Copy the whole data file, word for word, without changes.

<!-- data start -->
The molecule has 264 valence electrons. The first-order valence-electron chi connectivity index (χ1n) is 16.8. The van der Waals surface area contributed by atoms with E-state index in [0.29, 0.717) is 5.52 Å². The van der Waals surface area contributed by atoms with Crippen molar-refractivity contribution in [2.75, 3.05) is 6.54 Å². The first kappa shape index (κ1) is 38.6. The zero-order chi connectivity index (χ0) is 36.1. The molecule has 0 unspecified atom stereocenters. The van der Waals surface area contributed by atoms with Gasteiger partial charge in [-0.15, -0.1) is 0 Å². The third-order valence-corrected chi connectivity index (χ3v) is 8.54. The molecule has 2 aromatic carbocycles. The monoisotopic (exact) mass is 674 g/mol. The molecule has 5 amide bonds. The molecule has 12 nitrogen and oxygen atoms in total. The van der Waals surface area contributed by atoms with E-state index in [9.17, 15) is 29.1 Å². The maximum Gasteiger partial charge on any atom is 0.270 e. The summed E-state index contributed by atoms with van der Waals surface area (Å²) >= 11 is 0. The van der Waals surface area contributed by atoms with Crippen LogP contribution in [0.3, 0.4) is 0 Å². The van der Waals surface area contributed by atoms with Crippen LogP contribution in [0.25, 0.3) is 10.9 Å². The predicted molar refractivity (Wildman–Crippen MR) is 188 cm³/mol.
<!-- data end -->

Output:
The molecule has 264 valence electrons. The first-order valence-electron chi connectivity index (χ1n) is 16.8. The van der Waals surface area contributed by atoms with E-state index in [0.29, 0.717) is 5.52 Å². The van der Waals surface area contributed by atoms with Crippen molar-refractivity contribution in [2.75, 3.05) is 6.54 Å². The first kappa shape index (κ1) is 38.6. The zero-order chi connectivity index (χ0) is 36.1. The molecule has 0 unspecified atom stereocenters. The van der Waals surface area contributed by atoms with Gasteiger partial charge in [-0.15, -0.1) is 0 Å². The third-order valence-corrected chi connectivity index (χ3v) is 8.54. The molecule has 2 aromatic carbocycles. The monoisotopic (exact) mass is 674 g/mol. The molecule has 5 amide bonds. The molecule has 12 nitrogen and oxygen atoms in total. The van der Waals surface area contributed by atoms with E-state index in [9.17, 15) is 29.1 Å². The maximum Gasteiger partial charge on any atom is 0.270 e. The summed E-state index contributed by atoms with van der Waals surface area (Å²) >= 11 is 0. The van der Waals surface area contributed by atoms with Crippen LogP contribution in [0.3, 0.4) is 0 Å². The van der Waals surface area contributed by atoms with Crippen LogP contribution in [0.25, 0.3) is 10.9 Å². The predicted molar refractivity (Wildman–Crippen MR) is 188 cm³/mol.